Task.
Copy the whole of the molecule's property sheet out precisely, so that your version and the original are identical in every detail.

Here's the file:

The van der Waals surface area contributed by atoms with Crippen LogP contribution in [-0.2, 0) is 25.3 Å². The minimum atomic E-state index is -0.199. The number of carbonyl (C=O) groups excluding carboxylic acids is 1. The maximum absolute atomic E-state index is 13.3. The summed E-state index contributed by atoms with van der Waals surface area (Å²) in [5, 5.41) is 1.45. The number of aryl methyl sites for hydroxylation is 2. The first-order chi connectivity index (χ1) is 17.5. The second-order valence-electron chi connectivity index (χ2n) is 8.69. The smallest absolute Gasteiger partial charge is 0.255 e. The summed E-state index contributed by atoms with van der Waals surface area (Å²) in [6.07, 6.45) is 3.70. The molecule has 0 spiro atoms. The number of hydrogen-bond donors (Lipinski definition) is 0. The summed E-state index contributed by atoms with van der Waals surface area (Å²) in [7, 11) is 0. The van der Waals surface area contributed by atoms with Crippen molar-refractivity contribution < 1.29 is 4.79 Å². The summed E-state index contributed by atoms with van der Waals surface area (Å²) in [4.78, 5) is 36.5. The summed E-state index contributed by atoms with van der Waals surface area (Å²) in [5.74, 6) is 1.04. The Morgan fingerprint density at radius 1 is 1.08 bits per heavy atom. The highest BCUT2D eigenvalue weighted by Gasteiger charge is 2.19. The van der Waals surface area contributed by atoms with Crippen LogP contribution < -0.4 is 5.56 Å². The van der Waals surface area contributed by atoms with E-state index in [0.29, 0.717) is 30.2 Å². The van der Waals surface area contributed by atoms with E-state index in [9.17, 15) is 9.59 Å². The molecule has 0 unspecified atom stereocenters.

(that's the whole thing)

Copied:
The van der Waals surface area contributed by atoms with Crippen LogP contribution in [-0.2, 0) is 25.3 Å². The minimum atomic E-state index is -0.199. The number of carbonyl (C=O) groups excluding carboxylic acids is 1. The maximum absolute atomic E-state index is 13.3. The summed E-state index contributed by atoms with van der Waals surface area (Å²) in [5, 5.41) is 1.45. The number of aryl methyl sites for hydroxylation is 2. The first-order chi connectivity index (χ1) is 17.5. The second-order valence-electron chi connectivity index (χ2n) is 8.69. The smallest absolute Gasteiger partial charge is 0.255 e. The summed E-state index contributed by atoms with van der Waals surface area (Å²) in [6.07, 6.45) is 3.70. The molecule has 0 spiro atoms. The number of hydrogen-bond donors (Lipinski definition) is 0. The summed E-state index contributed by atoms with van der Waals surface area (Å²) in [7, 11) is 0. The van der Waals surface area contributed by atoms with Crippen molar-refractivity contribution < 1.29 is 4.79 Å². The summed E-state index contributed by atoms with van der Waals surface area (Å²) in [4.78, 5) is 36.5. The summed E-state index contributed by atoms with van der Waals surface area (Å²) in [5.74, 6) is 1.04. The Morgan fingerprint density at radius 1 is 1.08 bits per heavy atom. The highest BCUT2D eigenvalue weighted by Gasteiger charge is 2.19. The van der Waals surface area contributed by atoms with Crippen LogP contribution < -0.4 is 5.56 Å². The van der Waals surface area contributed by atoms with E-state index in [0.29, 0.717) is 30.2 Å². The van der Waals surface area contributed by atoms with E-state index in [9.17, 15) is 9.59 Å². The molecule has 0 unspecified atom stereocenters.